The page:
By Ian Child, author of Your Own Personal Time Machine
For busy parents, freeing up the diary to make the most of precious family time can be a challenge. All too often, the priorities of our hectic schedules take precedence, and, before we know it, the clock has run down on yet another day where, despite our best intentions, time with our loved ones was forced into second place. So, how can we make sure that we not only make family time a priority but that we also free up more time in our lives to take advantage of it? Here are a few ideas that might help:
- Keep a time journal
Until you know how much time you’re spending on what, you won’t be able to spot the obvious places for clawing back some time. A time journal allows you to see precisely how you’re spending your time, and (just like keeping a food diary), it nearly always throws up some surprises. You don’t need to do it for long – just keep an hourly, high-level journal for a fortnight, and you’ll quickly get a handle on where the lion’s share of your time is going, as well as seeing exactly how much family time you’re actually spending. The results may shock you.
- Prioritise your family time
Have you noticed how you somehow manage to get everything done the day before you go on holiday? You’ll beaver away, you’ll delegate, and you’ll defer. But you never don’t go on holiday. Better still, there was no disaster because things weren’t done perfectly or were delivered late. Welcome to the magic of your diary’s immovable object, the event that will always happen no matter what. So, to make family time an event that is always guaranteed to happen, make it an immovable object in your diary. Something non-negotiable that occurs regardless of any other events around it, rather than one that takes place only if you’ve any time left. You’ll be amazed at how you’ll automatically do everything else that truly needs to get done if you take a non-negotiable stance on prioritising your family time.
- Make chores a family event
We both know that, bless their little cottons, the family can be more of a hindrance than a help with getting stuff done around the house. After all, it’s far more effective for you to whiz around and do everything yourself. But by making chores an event that involves the entire family, you’ll be killing two birds with one stone. Be sure to make it fun, though. The goal is not cheap labour but rather something the family can enjoy doing together.
The list of chores is almost endless, from cooking and cleaning to helping out in the garden, washing the car, or tackling DIY projects (kids love to fix stuff). And rather than secretly begrudge less than perfect results, make a point of being grateful for their help. There should be warm glows all round and a shared feeling of a job (just about) well done.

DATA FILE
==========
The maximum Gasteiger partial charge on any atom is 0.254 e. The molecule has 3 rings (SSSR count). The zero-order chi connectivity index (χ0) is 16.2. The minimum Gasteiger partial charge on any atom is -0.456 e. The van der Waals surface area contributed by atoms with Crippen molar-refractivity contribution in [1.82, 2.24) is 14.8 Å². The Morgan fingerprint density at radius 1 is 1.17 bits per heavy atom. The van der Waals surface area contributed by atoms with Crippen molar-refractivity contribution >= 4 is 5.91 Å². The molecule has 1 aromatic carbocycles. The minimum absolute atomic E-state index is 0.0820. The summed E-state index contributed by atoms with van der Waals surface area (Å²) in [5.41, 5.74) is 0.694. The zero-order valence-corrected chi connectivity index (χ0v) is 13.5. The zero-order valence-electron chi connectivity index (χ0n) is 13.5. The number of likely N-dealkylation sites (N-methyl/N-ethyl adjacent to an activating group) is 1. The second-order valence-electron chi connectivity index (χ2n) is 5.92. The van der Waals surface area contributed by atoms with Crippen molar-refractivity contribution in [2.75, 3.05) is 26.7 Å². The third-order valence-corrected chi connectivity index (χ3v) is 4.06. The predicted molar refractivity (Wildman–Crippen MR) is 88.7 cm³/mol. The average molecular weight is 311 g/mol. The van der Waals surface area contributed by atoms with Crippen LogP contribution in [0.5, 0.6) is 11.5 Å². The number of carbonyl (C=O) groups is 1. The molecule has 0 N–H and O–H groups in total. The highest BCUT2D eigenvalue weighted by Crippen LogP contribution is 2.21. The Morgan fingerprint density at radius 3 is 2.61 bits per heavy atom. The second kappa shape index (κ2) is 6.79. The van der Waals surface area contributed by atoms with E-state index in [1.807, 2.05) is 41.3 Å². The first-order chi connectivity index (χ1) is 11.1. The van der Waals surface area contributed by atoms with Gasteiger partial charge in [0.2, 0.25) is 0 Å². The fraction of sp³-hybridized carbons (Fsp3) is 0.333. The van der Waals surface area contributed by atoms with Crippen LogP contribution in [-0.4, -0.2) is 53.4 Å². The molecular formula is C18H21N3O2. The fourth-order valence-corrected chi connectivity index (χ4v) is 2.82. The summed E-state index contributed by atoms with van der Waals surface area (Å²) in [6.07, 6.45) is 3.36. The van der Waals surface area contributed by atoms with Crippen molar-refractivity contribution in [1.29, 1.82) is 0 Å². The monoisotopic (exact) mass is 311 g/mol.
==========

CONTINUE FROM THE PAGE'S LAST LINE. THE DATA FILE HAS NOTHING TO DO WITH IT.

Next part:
- Helping your kids with their schoolwork
All too often, homework time comes at the expense of time with the family, and it’s usually a solo activity. While you shouldn’t do your kid’s homework for them, you can certainly take the time to help them. Find out which subjects they could use more help on and practice these together, or help older children with a discussion or some research on their projects. Homework is a great opportunity for you to get involved in stuff that’s important to them and build a stronger bond.
- Let your kids choose a family activity
As parents, we think we know best, but this can lead to us making assumptions about what our kids would like to do rather than simply asking them. By allowing them to choose an activity in which the family gets to participate, you can make it a regular feature of the diary. You might need to inject a dose of pragmatism occasionally, but by respecting what interests them and participating as a family unit, you create another win-win.
- Discover the joys of batch cooking
Ok, joy might be overstating it, but it’s amazing how much time you can save by doubling or tripling up on quantities when cooking meals. We may like to think we ring the culinary changes, but we tend to stick to cooking the same few meals, week in, week out. Cooking twice as much doesn’t take twice as long, plus a defrosted meal takes a fraction of the time to prepare and saves you time during part of the day that can be ideal for family time. As ever, when it comes to saving time, a little planning can go a long way. Plus, you can also batch cook with your kids for a double slam-dunk.
- Outsource your life
Outsourcing work is an excellent way of freeing up your time, but why stop at work tasks? Outsourcing your daily routine can free up far more time, but for some reason, we tend to think that WE have to do everything. You can easily save a couple of hours by grocery shopping online rather than dragging yourself around the supermarket, yet it costs less than a fiver. Hiring a gardener would be a little pricier, as would getting a part-time cleaner. But if it gets you back some all-too-precious family time, who’s to say it’s not a good investment? The trick is not to think you’re saving money by doing these things yourself but that instead, you’re buying back some family time. And what price would you put on that?
Ian Child is the author of ‘Your Own Personal Time Machine, a guide to getting your life back’, available exclusively from amazon.co.uk. in paperback and e-book.